<a href="">Tape: 4 Bonnie St. John describes her Rhodes Scholarship at the University of Oxford</a>

<a href="">Tape: 4 Bonnie St. John remembers working for IBM in San Diego, California</a>

<a href="">Tape: 4 Bonnie St. John describes her service on the National Economic Council</a>

<a href="">Tape: 4 Bonnie St. John talks about the influence of her Christian faith</a>

<a href="">Tape: 4 Bonnie St. John describes her book 'How Strong Women Pray'</a>

<a href="">Tape: 4 Bonnie St. John recalls founding the Blue Circle Leadership Institute</a>

<a href="">Tape: 5 Bonnie St. John describes her accomplishments with the Blue Circle Leadership Institute</a>

<a href="">Tape: 5 Bonnie St. John talks about her divorce from her first husband</a>

<a href="">Tape: 5 Bonnie St. John describes her writing career and marriage to Allen Haines</a>

<a href="">Tape: 5 Bonnie St. John remembers writing 'How Great Women Lead'</a>

<a href="">Tape: 5 Bonnie St. John recalls her move to New York City, pt. 1</a>

<a href="">Tape: 6 Bonnie St. John recalls her move to New York City, pt. 2</a>

<a href="">Tape: 6 Bonnie St. John describes her program for women of color at the Blue Circle Leadership Institute</a>

<a href="">Tape: 6 Bonnie St. John talks about her book, 'Micro-Resilience'</a>

<a href="">Tape: 6 Bonnie St. John reflects upon her life</a>

<a href="">Tape: 6 Bonnie St. John shares her advice to future generations</a>

<a href="">Tape: 6 Bonnie St. John talks about her plans for the future</a>







Bonnie St. John describes her introduction to skiing
Bonnie St. John describes her accomplishments with the Blue Circle Leadership Institute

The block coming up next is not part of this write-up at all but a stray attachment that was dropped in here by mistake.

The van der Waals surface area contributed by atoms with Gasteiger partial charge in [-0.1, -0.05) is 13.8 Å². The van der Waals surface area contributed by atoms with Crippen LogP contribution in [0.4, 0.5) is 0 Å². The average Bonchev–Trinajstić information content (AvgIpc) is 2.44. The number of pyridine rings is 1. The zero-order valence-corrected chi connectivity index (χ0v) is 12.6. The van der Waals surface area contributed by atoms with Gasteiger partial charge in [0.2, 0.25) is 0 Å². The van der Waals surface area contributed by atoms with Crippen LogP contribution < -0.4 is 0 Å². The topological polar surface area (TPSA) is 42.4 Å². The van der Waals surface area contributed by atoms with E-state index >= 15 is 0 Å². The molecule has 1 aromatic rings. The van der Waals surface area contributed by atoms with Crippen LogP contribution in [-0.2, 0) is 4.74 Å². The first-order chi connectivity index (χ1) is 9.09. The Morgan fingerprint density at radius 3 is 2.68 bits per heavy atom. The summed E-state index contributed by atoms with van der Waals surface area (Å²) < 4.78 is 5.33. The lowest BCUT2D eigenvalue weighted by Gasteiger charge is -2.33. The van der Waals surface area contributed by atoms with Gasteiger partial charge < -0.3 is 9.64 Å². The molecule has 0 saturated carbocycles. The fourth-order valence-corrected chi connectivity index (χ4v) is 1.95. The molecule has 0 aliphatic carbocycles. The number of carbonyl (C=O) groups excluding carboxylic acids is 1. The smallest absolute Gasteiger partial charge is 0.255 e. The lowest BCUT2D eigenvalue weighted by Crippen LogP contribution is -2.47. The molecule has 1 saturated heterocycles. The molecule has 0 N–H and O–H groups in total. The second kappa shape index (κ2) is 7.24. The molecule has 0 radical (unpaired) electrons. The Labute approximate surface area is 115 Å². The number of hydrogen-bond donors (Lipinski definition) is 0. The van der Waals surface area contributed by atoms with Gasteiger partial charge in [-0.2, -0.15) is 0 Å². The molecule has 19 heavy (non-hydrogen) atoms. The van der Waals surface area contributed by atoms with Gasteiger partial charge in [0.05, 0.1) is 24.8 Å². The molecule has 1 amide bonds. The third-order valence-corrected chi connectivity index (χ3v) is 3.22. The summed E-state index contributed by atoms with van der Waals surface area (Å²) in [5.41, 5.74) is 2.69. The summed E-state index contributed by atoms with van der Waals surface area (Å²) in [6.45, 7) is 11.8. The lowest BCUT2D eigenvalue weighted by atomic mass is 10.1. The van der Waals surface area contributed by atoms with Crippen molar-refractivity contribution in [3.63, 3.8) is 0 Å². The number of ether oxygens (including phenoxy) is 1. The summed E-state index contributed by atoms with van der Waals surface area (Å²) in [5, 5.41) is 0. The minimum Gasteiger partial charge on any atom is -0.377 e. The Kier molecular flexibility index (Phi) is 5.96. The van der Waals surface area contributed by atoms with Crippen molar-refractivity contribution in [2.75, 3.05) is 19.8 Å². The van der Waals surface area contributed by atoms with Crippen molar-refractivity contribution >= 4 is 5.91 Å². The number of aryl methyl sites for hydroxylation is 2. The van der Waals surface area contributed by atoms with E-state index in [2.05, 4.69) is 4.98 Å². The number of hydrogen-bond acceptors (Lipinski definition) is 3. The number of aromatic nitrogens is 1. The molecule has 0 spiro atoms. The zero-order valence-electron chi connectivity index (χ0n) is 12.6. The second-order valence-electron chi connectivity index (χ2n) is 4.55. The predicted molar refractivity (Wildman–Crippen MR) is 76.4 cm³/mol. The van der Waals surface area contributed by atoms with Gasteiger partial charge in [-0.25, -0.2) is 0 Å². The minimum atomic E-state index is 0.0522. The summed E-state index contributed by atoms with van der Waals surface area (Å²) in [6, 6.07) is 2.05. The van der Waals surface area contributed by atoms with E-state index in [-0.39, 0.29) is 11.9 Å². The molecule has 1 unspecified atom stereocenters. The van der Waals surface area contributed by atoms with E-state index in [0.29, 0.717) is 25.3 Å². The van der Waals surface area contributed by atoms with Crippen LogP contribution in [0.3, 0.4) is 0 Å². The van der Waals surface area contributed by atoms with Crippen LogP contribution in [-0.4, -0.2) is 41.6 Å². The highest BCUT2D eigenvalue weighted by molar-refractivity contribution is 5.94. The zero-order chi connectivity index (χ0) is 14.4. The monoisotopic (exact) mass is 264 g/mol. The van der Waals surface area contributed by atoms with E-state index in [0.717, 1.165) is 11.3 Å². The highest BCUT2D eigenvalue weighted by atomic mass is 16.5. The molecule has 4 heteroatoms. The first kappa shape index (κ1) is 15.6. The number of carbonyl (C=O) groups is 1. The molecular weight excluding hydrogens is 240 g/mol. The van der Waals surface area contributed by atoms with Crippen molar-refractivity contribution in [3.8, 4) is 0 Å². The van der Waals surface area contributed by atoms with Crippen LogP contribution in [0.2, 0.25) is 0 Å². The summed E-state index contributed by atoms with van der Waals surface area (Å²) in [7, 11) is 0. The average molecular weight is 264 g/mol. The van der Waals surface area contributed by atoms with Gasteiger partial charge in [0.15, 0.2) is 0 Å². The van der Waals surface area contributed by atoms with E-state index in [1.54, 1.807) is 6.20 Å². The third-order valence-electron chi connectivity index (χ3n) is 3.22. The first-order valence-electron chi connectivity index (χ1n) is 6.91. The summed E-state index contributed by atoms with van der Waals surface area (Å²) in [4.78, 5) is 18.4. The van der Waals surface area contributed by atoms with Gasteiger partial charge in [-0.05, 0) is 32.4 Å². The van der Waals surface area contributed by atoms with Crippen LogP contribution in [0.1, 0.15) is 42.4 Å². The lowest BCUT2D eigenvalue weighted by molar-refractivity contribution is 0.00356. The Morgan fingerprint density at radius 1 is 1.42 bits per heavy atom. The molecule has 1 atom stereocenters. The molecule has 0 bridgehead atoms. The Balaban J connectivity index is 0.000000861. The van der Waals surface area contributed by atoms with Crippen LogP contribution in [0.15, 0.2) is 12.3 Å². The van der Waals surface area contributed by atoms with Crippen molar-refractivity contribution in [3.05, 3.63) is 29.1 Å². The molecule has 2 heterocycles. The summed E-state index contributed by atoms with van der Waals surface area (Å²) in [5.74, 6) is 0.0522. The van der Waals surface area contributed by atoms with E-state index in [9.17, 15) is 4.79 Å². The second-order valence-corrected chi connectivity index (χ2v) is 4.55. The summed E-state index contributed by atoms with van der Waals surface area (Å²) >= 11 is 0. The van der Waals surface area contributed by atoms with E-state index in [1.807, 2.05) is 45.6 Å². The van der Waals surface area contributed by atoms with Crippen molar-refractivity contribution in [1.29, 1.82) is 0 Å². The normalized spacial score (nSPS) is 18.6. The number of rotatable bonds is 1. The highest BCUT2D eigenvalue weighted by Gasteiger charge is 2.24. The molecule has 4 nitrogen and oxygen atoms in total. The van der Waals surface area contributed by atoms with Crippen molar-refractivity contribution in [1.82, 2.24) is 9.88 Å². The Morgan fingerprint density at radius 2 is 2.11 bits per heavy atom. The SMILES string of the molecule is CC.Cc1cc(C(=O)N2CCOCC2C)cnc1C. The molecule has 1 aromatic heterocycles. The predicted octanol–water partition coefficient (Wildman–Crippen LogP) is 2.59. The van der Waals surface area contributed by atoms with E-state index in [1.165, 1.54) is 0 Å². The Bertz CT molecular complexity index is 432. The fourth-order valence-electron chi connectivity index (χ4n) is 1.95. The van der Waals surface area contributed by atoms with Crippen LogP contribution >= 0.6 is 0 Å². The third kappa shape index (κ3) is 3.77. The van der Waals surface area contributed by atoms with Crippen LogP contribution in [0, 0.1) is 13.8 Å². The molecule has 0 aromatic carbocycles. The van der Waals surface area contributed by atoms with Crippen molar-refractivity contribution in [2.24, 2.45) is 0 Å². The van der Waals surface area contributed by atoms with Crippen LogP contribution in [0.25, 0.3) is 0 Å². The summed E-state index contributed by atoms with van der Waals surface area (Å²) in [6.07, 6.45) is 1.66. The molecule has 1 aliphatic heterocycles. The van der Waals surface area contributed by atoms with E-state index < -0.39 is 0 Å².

What age were you when skiing became part of your life?$$So that, I was about fifteen, and I was attending Mission Bay High School [Mission Bay Senior High School, San Diego, California]. So I grew up in National City [California], which is near the border, and it's the wrong side of the tracks, so to speak. But I had gotten special dispensation to go to school all the way on the other side of town. So again, my mother [Ruby Page Schwimmer] wanted us to have a better education, she wanted us to go to a better school. And because in San Diego [California] they had integration rules. So if you were black and you were going to go to a more white school, they would give you permission to go outside your neighborhood school. So we were helping integration. So I went to Mission Bay High School and met a friend, Barbara Warmath, who invited me to go skiing with her family over Christmas vacation. She gave me a little coupon on my birthday in November saying, "Come skiing with our family over Christmas vacation." So between November and December, I had to find the special equipment, I went to the Salvation Army and got an old pair of ski pants and got ready for this big adventure.$$And her parents were fine with a woman with one leg--a teenager with one leg going skiing, and your mother, and--$$Well, let's talk about Barbara first.$$Okay.$$So I think it's amazing that Barbara Warmath invited her one-legged black friend from the wrong side of the tracks, and looked at me and said, skier. When I was on 'The Montel Williams Show,' they brought her out as a surprise guest. I hadn't seen her in years, and they kept her hidden, and she walks out on stage and he asked her. He said, "Didn't you think it would ruin your Christmas vacation to drag your one-legged friend along?" You know? And she said, without hesitating, she said, "I knew she could do it. I knew she could do it." And to have a friend, who A, reaches out across differences and B, believes in you in that kind of a way and sees the greatness in you when other people don't see it. I think, I do a lot of work with corporations on diversity. And that is such a great story. Because not only is it a diversity story, about what we experience when we don't limit ourselves to people who look like us, but it made the U.S. more competitive. Because Barbara Warmath was recruiting skiers in the black neighborhood in San Diego, which I don't think the U.S. team was, we won more medals in 1984 because there was a black girl from San Diego from the team. You know, if I had not been there, we wouldn't have won as many medals. And so diversity does make us more competitive. So, so Barbara's story, I think her perspective is just amazing on its own. Barbara's mother, I ran into her in Salt Lake City, Utah in the ski area years and years later. And she said, the first thing she said to me was, "I'm sorry." And I said, "What? You took me skiing. You changed my life." And she said, "I know. But by the end of that first week that you went skiing with us, I tried to talk you out of ever skiing again." She said, "You were bruised and bleeding and I said to you, 'Bonnie [HistoryMaker Bonnie St. John], swimming is a good sport.'" And I don't even remember her saying that. But I, but she was willing to take me along, but what she was telling me years later, was that it was very upsetting for her. That she didn't think it had worked out very well at the time. But I don't even remember that. I remember. By, it was a hard, it was a very tough week, the first week of skiing. I was bruised and beat up. But by the end of it, I was skiing. So do you ski?$$No. But I have.$$You have skied.$$I've tried.$$So you, you know when you start skiing, you snowplow. They call it pizza pie now, it's when you put your skis like this. Well, when you have one ski, there's no pizza pie, right? Cause you're on one ski. So I couldn't snowplow, I couldn't slow down. And I stopped by running into people on the bunny hill, you know. It was the only way I could stop. So for the first three days, I couldn't stop without crashing. It, you had to learn to turn and do the hockey stop in order to slow down or stop. But what that meant, was after three days, I was perfect parallel skiing. My tips never crossed, I could go on the intermediate slope. So the first three days was horrible. But once you get over that, you're like an intermediate skier, like that. And I loved, so by the end of the week I was hooked. I was like, this is great. I went to the club where I had gotten the equipment from and I started skiing with them and got over it. So it was a horrible start, but it, I was hooked.$$You write about being rescued, in a sense, by the National Brotherhood of Skiers. How did that come about?$$So, it's interesting these communities I was able to find. So I found this community of disabled skiers, and I went to national championships with the disabled skiers. But I was always the only black person there. And it is this great vision. Imagine this vignette of going to a ski area, and there's a ski lift, and right out on the edge of the ski lift, there's a pile of wheelchairs, and artificial legs, and crutches. It's like Lourdes [France], right? They've been healed, they've walked away. And, and so I hung out with this group of disabled skiers, and for the first time--my mother had always hidden my disability. "Wear pants, cover it up, put your leg on. Don't hop around the house." But with the disabled skiers, we were on the dance floor on one leg, you know, we were having a ball. It unlocked me to say, "This is me. This is fun. This is my, you know, join the party." So this helped me with my disabled identity a lot. But I was always the only black person in the disabled ski group.$So we're talking about your business and how it evolved?$$And it was interesting for me because part of the reason I was willing to take a risk and start my own business instead of going to get another job was that I wanted to start a family, and I got pregnant, and I was going to give birth to Darcy [Darcy Deane], my first child, my only child. And the idea that if I went home and started working on a business, if I failed, I would have been at home with my daughter for a couple of years, and then I could go get a job, you know. And so for me it became, sort of a no lose situation. It was, I can follow my dream and write a book and be a speaker and see if that works, but I'll be at home. What I didn't count on was how hard it was gonna be to juggle all those things, and to suddenly, you know, you don't have an IT [information technology] department to fix your computer when it breaks. You don't have an accounting department to cut your paycheck. You know, you--everything was my responsibility. Does the printer not work? You have to get a new one, you know. You have to be jack of all trades, plus being a mother, was complicated. But it did work out in terms of feeling like, "Well, I'm gonna try this experiment, and start my own business, and if it fails, then, you know, that's what happened. But it didn't fail, you know, so here I am. She's twenty-one years old and I'm loving what I'm able to do with Blue Circle Leadership Institute and make a big difference. But it evolved over the years. So early on, I was mainly doing keynote speaking, and Susan Rowan [ph.] was dead right about that. It allowed me to make a living. I homeschooled Darcy and took her on the road with me from first grade through fifth grade. And again, because I was gonna go and give an hour's speech and come back, I could travel with her and we had a ball. I would get sitters to watch her while I was doing my speech, but she could, you know, the sitter would follow me around and be with me. And she had a ball, you know, just being a kid and getting to go through airports with mom and see different cities and, you know, order room service or a movie, you know. She thought it was great or go in the hotel pool, and we did home schooling, so we did her school work and we had great adventures. Often, there would be a serendipity of something that augmented her schooling. When she was reading 'Mississippi Burning' [Kirk Mitchell] in school, I got a speech in Mississippi. And one of the ladies picked us up in a pink Cadillac. I was gonna speak for a reading teachers' convention. And we're driving through and she says, "Darcy, have you ever picked cotton?" She says, "No." And she pulls the Cadillac over and we go into the field, you know. So she's reading 'Mississippi Burning,' and we're picking cotton in the field. And there was another, she was reading 'A Shard of Glass' ['A Single Shard,' Linda Sue Park], I think, is a book about Korea, and I was at a conference where they were doing a pottery thing. And the teach- the leader of the pottery workshop heard that Darcy was doing that book and said, "Oh, I know all about the Korean pottery that they're talking about," and she showed her the techniques, you know. So we created this experience of learning that was very organic. Where you're meeting people and augmenting the curriculum, and we have the books with us and we're studying. And I loved it. It was challenging, but it was a very organic way to live.